Report date
January 2020
Learning Log

My learning journey with the Bush Fellowship started two years ago, when I applied for the first time. It was actually a fortunate happenstance that I did not move to the next round of applicants, as upon reflection I definitely was not ready for the opportunity at that time in my life. All of my focus was on ensuring the success of my students and how the organization could most effectively serve and connect the community. In a way it was akin to being a mother and housewife, wherein my priorities were so focused on the well being and goings-on of the family and household (the school and the community), that my contributions to the achievements of the family--or even my own personal accomplishments--were framed to deemphasize the part that I played and highlight everyone else as much as possible to take the spotlight off of myself.
The second time around, I actually started to think a bit more about myself. What were MY contributions to the successes of my organization? What about my leadership? What was about me that I was not talking about? I can tell you with great confidence that “Impostor Syndrome” was well and alive within me. I had to do a hard reflection about how I had been crucial in the many projects that I have led. Yes, it was a team effort. It also was a success due to my leadership and initiative.
Applying to be a Bush Fellow seems to be a simple process, until you realize that what they are really asking about is yourself. As leader of an organization, I was so used to talking about my community or projects. In each part of the process I became more eloquent about my vision, about what I wanted to go back to school and why. What changes will I see in myself to know that I am a better leader for my community? As the process moved on, I also became more confident in what at first was just a “think big” to this “big thing” is going to happen.
By the time I had to do my budget I felt in my heart and in my mind that I had everything lined up. I had all my T’s crossed and I’s dotted. But then life happens. I didn’t realize how burnt out I was at my current job. The fellowship coach helped me realize what changes truly had to take place to make the most out of this once-in-a-lifetime experience. I had to get out of my comfort zone while simultaneously focus on my self-care.
My predecessors were never concerned with self-care, that was some en vogue, new age notion that had no place in “real” work. That being said, their lives outside of work were typically taken care of by their wives. This fellowship has not only encouraged me to truly look inward and reflect, but also pushed me to challenged my preconceived notions of self-care and think much more deeply about what it means to put oneself first and take care of my needs so I can be the best version of myself, which will in turn grow my personal capacity to bring these even bigger hopes and dreams into reality.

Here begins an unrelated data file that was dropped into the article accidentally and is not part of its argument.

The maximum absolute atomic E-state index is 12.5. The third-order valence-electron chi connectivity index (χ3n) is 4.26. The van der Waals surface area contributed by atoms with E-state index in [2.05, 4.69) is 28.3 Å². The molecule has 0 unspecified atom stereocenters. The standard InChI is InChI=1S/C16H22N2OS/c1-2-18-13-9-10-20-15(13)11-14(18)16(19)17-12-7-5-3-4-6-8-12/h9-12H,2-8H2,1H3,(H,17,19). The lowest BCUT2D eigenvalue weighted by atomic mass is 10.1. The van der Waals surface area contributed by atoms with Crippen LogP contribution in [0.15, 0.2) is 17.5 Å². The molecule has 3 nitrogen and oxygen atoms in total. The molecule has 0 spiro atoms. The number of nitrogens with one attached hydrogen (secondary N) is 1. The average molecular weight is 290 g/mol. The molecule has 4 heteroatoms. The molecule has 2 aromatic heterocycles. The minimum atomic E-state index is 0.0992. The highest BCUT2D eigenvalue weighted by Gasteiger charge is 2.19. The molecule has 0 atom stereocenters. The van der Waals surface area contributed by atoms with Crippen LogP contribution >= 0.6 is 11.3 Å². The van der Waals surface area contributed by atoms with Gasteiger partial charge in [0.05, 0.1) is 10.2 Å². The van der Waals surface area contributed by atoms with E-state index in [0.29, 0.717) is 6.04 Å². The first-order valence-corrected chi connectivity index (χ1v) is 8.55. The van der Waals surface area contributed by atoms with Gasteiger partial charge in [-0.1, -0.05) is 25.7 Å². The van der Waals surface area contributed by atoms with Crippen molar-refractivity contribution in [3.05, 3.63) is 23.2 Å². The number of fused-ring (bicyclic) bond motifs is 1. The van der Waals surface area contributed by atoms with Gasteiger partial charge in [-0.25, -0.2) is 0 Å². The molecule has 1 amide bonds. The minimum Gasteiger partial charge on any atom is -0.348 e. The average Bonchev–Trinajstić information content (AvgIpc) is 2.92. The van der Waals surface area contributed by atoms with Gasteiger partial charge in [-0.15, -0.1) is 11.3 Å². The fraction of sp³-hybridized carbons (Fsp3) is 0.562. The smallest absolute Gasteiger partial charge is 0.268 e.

Going back to school is a scary thought. Even though I work in education, I have not been in school as a student in the last seventeen years. While I will be attending school with people half my age! I am ready for the challenge and I am hungry to learn. The Bush Fellowship is helping me to fulfill that thirst for knowledge that has gone unsatiated for so long.It is easy to be a big fish in a small pond. Without the Fellowship I would not have dared to go back to school, let alone in another state. I would have played safe and I would have gone to school here in Minnesota where people already know me and I have been invited to their classes to speak. That pathway would not have challenged me and would not have helped me to learn and grow.
I will be in the south, in a very diverse environment with different challenges. I am excited about attending school with a diverse group of scholars and professors. Most graduate programs have asked me: “What can we teach you?” They ask because I have been a speaker in their classes and I have served as a panelist at their forums. I need to expand my horizons in an institution outside of Minnesota, outside of my comfort zone. What I hope to gain by being at a cutting-edge institution where I can learn from nationally and internationally known experts in the field of education is personal and academic growth.
In education, unless you are superintendent or researcher, you are invisible. The Bush Fellowship has made me visible to people that I would have never expected. People speak to me differently, I am often invited to be part of larger systemic convenings and conversations that were never accessible to me previously. It has opened doors that had never crossed my mind as a possibility.
If I was in the shoes of a new fellow, I would tell them, “Prepare yourself to be seen.”